Friday, April 10, 2009

No New Number, But a Great Tasting

Boo and I attended a BC Wine Appreciation Society tasting on Wednesday night.  The Society is feeling a bit of buzz after all the exposure - both to the Society and to BC wines - at the recent Playhouse Wine Festival and IMHO the Society has lately been seeing better interaction and participation with more of the wineries and personalities in BC wine.  The tastings continue to become more and more interesting.

Since I wasn't specifically involved in finishing off a bottle of wine this night, I'm not going to count any of the wines in the 2001 bottle count.  There are definitely a couple that will make it to the list down the road though.

Wednesday night's tasting saw a visit from Jane Hatch, Sales Coordinator, for Tantalus Vineyards in Kelowna.  I'll start by saying that I know of Tantalus and have heard very good things about their riesling, but I don't think that I've ever actually  had more than a fleeting swirl and spit at a big tasting event.  I've also read that Jancis Robinson, one of the most-revered names in the wine biz, declared an earlier vintage of Tantalus as the "creme de la creme... of Canada.  Seriously good."  So, I was really looking forward to this tasting.  I think it lived up to expectations.

The winery poured three wines (two rieslings and a pinot noir) blindly with three additional rieslings and four pinots that hailed from areas well-known for producing riesling and pinot (at comparable price points - we didn't taste their pinot against a grand cru burgundy; this time).  The idea was to show how BC wines (and Tantalus' efforts in particular) fit into the greater scheme of, perhaps, more established areas.  

Also participating in the presentation and discussion was Mark Davidson, one of my favourite wine commentators in Vancouver.  Knowledgeable and witty, he's always good to keep you interested in the activities.  Having professed my penchant for riesling just a couple posts ago, I had to chuckle when he advised the tasting that he always tells his wine classes that "by the end of the course, you will understand riesling.  If you don't, you will fail the class - and in life."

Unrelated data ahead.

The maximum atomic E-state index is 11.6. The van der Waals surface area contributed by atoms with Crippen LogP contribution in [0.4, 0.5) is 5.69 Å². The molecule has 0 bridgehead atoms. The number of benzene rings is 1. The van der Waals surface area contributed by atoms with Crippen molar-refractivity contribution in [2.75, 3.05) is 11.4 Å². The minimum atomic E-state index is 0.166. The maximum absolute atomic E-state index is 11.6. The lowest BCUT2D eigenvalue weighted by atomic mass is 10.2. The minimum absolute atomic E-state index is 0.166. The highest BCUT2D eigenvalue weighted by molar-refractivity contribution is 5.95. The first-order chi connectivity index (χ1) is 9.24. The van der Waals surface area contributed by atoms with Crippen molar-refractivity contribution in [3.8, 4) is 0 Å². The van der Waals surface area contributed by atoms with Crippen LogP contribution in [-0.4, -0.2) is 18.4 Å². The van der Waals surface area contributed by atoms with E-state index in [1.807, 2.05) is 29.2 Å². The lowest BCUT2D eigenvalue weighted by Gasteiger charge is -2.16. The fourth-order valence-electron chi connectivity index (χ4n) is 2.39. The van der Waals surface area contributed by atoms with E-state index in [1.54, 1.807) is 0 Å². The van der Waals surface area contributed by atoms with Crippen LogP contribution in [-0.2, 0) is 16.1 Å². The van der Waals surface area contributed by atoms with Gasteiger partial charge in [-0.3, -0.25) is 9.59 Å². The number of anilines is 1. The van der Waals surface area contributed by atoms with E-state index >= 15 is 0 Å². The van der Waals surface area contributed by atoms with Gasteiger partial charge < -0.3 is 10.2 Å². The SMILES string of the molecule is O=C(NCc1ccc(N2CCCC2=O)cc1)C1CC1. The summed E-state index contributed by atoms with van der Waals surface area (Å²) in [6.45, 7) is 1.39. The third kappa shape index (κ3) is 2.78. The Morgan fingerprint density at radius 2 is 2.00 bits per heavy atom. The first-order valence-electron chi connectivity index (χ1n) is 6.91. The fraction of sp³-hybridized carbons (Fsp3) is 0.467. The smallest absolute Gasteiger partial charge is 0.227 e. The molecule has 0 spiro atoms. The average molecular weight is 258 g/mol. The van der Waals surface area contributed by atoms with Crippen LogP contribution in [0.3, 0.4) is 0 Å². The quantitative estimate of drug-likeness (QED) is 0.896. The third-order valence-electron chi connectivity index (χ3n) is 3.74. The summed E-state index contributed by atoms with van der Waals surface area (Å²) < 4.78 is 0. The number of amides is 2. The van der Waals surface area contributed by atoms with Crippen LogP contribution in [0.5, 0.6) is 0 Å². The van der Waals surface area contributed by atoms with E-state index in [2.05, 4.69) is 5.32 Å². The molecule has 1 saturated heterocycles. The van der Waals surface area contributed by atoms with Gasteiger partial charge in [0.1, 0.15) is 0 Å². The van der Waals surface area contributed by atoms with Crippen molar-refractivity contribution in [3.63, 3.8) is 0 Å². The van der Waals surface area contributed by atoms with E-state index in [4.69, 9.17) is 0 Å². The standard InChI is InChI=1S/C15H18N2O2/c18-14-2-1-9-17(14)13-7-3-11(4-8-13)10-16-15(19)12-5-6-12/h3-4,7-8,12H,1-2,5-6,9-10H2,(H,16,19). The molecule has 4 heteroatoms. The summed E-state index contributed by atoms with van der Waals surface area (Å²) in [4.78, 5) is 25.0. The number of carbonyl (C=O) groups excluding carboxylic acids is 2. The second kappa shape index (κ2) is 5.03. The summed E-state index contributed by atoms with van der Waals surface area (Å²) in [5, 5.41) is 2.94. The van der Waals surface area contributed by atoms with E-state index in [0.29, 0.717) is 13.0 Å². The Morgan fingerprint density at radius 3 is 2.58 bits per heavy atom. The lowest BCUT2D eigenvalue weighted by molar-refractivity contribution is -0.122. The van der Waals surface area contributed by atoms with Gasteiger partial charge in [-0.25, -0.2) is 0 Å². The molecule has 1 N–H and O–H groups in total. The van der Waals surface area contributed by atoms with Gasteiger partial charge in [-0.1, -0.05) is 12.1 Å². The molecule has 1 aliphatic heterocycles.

I'm not going into all sorts of tasting notes and comparisons - because we leave that to the experts, don't we.  But, I will say that I'm very sure that Jane (if I might be so bold) must have been pleased when a show of hands clearly declared her 2008 Riesling and 2007 Old Vines Riesling as the two favourites among the crowd.  The other rieslings were from the Aussie hot beds for riesling - Clare and Eden Valleys - and from Alsace. BCWAS didn't pair the wines with a German riesling as many BC producers, including Tantalus, produce a different style of wine - more acid and citrus notes, less residual sugar.    This is not your momma's old Blue Nun-ish idea of riesling from when you were growing up.

The Tantalus pinot noir didn't wow as many of the participants when they were asked to indicate their favourite red of the night.  That honour was more divided between two California (Sonoma) and  New Zealand wines.  I liked the fact that Jane refreshingly admitted that  their pinot still has a ways to go and that they are introducing new clonal varieties to the vineyard that should allow them to start altering the profile of their wine as the new fruit becomes more established.

We don't tend to make it up to the Kelowna wineries on the rare occasions that we get to tour a bit in the Okanagan, but I would definitely like to pay Tantalus a visit to see the new winery.  I was excited to hear that all their grapes are estate-grown and that they practice organic and sustainable viticulture.  They are a relatively new winery in BC, having opened its doors in 2004.  The vineyard itself, however, is one of the oldest, continuously producing vineyards in the province, dating back to 1927.  

If the winery is capable of this much in such a short existence, I'd keep a serious eye on them to see where they go in the years to come. 

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